Italy’s 40% tax rebates for international film and TV series have been key in luring productions to the nation. However, many in the industry are concerned that in the wake of Italy's right-wing government (installed in October 2022), the rebates would change.
In March 2023, Italian Deputy Culture Minister Lucia Bergonzoni met with L.A. Bergonzoni met with top execs from Warner Bros Discovery, Disney, Paramount, Sony, Amazon and Apple and more to assuage them of any anxiety.
Speaking to Variety, Borgonzoni said: "It will stay at 40%. And I strongly believe that the total sum allocated for the rebate should grow from the current $790m (€750m) amount which is firmly in place, as it has been in recent years.
"I hope to be able to raise this amount next year. I wanted to raise it this year. But for various reasons, including the war in Ukraine which prompted emergency government relief measures in other sectors, I was unable to do this.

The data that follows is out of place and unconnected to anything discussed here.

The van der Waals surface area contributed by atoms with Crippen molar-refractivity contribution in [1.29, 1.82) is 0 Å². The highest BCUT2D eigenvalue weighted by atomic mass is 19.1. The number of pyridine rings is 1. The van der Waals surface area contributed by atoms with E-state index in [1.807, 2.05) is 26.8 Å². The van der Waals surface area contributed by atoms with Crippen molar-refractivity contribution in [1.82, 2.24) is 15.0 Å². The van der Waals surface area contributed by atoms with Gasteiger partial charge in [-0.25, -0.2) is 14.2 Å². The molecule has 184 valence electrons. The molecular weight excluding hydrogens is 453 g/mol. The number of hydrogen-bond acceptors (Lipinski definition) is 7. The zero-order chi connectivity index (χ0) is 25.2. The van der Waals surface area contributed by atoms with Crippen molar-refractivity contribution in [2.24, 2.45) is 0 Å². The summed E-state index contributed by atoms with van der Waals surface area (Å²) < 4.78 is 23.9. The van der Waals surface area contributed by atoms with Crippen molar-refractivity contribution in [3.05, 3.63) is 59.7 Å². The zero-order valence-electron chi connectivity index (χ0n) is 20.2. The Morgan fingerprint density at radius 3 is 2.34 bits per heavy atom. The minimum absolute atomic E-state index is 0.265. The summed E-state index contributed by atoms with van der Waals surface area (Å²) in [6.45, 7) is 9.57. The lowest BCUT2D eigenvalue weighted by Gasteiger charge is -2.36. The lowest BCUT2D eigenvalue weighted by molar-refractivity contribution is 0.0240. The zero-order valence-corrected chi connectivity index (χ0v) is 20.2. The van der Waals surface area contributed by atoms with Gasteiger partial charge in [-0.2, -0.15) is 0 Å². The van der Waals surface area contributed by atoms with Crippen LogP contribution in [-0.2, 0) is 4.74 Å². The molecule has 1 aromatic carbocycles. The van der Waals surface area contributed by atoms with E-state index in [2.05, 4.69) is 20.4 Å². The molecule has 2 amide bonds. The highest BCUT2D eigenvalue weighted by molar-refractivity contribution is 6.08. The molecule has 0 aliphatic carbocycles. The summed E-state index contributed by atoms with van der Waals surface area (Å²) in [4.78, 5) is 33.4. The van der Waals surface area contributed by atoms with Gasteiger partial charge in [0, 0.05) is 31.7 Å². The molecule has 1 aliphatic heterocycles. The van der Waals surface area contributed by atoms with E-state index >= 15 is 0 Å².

"But I believe the tax rebate is a great tool. It’s an economic multiplier. International productions that come to Italy are a huge driver for employment. The benefits go beyond the film sector and also impact our tourism industry. So forging a tighter rapport between Italy and the studios is a positive in more ways than one."
Cinecittà Studios is being revamped, with a $316 m (€300) investment to upgrade existing soundsatges and facilities as well as extending the lot and building new facilities. The deadline, which Borgonzoni says they are on track to meet, is 2026.
She added: "In meeting with the studios, everyone praised Italian below-the-line talents and crews. The Centro Sperimentale [film school] and Cinecittà have allocated $9.4 m (€9 m) for a production-skills training program that includes high-tech training for VR alongside traditional training for crews, craftsmen and costume makers. Since they have a great reputation, we have to make sure these skills are passed on to the next generation."